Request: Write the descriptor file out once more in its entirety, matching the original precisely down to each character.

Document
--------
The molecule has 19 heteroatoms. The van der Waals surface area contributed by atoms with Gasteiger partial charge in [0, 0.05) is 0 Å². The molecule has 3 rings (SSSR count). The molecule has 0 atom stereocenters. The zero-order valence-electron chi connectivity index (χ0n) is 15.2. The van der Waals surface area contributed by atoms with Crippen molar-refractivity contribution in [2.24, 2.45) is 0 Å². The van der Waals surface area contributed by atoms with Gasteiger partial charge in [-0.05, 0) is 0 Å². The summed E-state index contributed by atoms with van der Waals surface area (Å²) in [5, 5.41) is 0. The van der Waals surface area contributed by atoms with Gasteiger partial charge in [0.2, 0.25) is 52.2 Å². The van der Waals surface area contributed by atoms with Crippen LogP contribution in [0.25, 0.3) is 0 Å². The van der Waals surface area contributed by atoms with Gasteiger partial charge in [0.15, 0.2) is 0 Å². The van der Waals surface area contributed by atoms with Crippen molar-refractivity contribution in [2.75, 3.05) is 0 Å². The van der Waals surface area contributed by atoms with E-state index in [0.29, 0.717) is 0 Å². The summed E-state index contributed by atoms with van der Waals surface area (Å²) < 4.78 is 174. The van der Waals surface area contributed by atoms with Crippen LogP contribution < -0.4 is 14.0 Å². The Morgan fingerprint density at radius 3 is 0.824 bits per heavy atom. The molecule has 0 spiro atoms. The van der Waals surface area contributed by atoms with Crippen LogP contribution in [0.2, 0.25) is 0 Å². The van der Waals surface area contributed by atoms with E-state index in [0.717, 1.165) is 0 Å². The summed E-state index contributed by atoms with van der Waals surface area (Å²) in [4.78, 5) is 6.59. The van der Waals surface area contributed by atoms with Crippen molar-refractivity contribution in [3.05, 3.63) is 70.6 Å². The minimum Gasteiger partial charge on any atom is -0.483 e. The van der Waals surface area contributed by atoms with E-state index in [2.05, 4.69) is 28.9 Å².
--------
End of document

The molecule has 19 heteroatoms. The van der Waals surface area contributed by atoms with Gasteiger partial charge in [0, 0.05) is 0 Å². The molecule has 3 rings (SSSR count). The molecule has 0 atom stereocenters. The zero-order valence-electron chi connectivity index (χ0n) is 15.2. The van der Waals surface area contributed by atoms with Crippen molar-refractivity contribution in [2.24, 2.45) is 0 Å². The van der Waals surface area contributed by atoms with Gasteiger partial charge in [-0.05, 0) is 0 Å². The summed E-state index contributed by atoms with van der Waals surface area (Å²) in [5, 5.41) is 0. The van der Waals surface area contributed by atoms with Gasteiger partial charge in [0.2, 0.25) is 52.2 Å². The van der Waals surface area contributed by atoms with Crippen LogP contribution in [0.25, 0.3) is 0 Å². The van der Waals surface area contributed by atoms with Gasteiger partial charge in [0.15, 0.2) is 0 Å². The van der Waals surface area contributed by atoms with Crippen molar-refractivity contribution in [2.75, 3.05) is 0 Å². The van der Waals surface area contributed by atoms with E-state index in [0.29, 0.717) is 0 Å². The summed E-state index contributed by atoms with van der Waals surface area (Å²) < 4.78 is 174. The van der Waals surface area contributed by atoms with Crippen LogP contribution < -0.4 is 14.0 Å². The Morgan fingerprint density at radius 3 is 0.824 bits per heavy atom. The molecule has 0 spiro atoms. The van der Waals surface area contributed by atoms with Crippen LogP contribution in [0.2, 0.25) is 0 Å². The van der Waals surface area contributed by atoms with E-state index in [0.717, 1.165) is 0 Å². The summed E-state index contributed by atoms with van der Waals surface area (Å²) in [4.78, 5) is 6.59. The van der Waals surface area contributed by atoms with Crippen molar-refractivity contribution in [3.05, 3.63) is 70.6 Å². The minimum Gasteiger partial charge on any atom is -0.483 e. The van der Waals surface area contributed by atoms with E-state index in [2.05, 4.69) is 28.9 Å².